At last night’s First in the South Democratic Candidates Forum, Rachel Maddow asked Clinton about the criticism her remarks about the Defense of Marriage Act (DOMA) have received since their interview on October 23. Watch BELOW.
Clinton said in October that DOMA was signed by Bill Clinton as a “defensive action” to prevent a federal marriage amendment. However, as many critics and opponents have pointed out, there was no federal marriage amendment in the works at the time.
RELATED: Hillary Clinton Tells Rachel Maddow That DOMA and DADT Were ‘Defensive Actions’ by Her Husband: WATCH
Clinton told Maddow in last night’s forum that the conversations about such an amendment were private, and then moved on quickly.
“Well, certainly, in thinking back on it, those were private conversations that people did have. And I am more than willing to say, again, that was something that came up in private discussions that I had. The important thing is: DOMA is gone.”
Maddow clarified: “The worry about a constitutional amendment was being discussed privately, if not publicly.”
“And look what happened under the George W. Bush Administration when it was Karl Rove’s strategy to put constitutional amendments on state ballots, which all but a few passed. It was one of the reasons, I think, that the Kerry campaign had some challenges in 2004. This was a very real problem that people were concerned about. And you know if I’m wrong about the public debate, I obviously take responsibility for that. But I think the important thing is that we are now beyond that. My husband has certainly said, and I agree with what he said, that now, thankfully, we have moved to a stage where marriage equality is the law of the land. What we haven’t yet done is to deal with the discrimination that still exists, and try to figure out how you can help people who can now legally get married on Saturday and then get fired on Monday. And that’s the next big challenge.”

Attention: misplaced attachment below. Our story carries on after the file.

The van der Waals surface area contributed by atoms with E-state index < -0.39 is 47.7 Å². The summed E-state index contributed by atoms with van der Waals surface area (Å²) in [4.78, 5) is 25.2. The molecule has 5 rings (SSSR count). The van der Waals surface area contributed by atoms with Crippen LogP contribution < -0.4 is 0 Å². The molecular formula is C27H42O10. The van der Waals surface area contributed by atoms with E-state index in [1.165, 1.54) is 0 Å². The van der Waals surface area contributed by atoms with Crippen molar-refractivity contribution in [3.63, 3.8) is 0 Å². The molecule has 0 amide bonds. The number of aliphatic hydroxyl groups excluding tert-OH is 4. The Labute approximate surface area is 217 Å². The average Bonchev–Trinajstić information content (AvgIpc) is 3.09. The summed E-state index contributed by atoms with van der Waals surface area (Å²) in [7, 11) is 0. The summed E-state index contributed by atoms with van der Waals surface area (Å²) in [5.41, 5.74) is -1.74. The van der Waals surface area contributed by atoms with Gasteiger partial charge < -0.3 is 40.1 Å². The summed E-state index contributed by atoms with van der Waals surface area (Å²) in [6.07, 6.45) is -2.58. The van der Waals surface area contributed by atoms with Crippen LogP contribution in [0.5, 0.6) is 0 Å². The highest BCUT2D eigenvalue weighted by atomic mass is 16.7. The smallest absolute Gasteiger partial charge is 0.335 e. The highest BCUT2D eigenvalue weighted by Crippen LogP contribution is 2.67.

RELATED: Bernie Sanders Tells Rachel Maddow: What Hillary Said About DOMA ‘Just Wasn’t True’ – WATCH
Discussion then moved to the Houston Equal Rights Ordinan
Asked Maddow: “Houston is now the largest city in the country that has no discrimination ordinance…If the progressive movement can’t build and hold that kind of a basic civil rights protection in a city like Houston, is there something wrong?”
“Well, Rachel, look at what happened. Because you’re right, this ordinance is similar to ordinances in cities across America, including in other cities in Texas, right? But what the far right did, very successfully, is really engender a lot of fear and a lot of anxiety, and create this backlash against this ordinance. And they used the bathroom issue. And yet, you could go to another city in Texas, like San Antonio, and you would know that that was totally without merit, that there was no basis for it…I think this is a reminder that if you stand for equal rights, if you stand against discrimination, you don’t just do it once and you’re done. You’ve got to keep fighting for it, and you’ve got to keep standing up for it, you’ve got to keep moving forward.”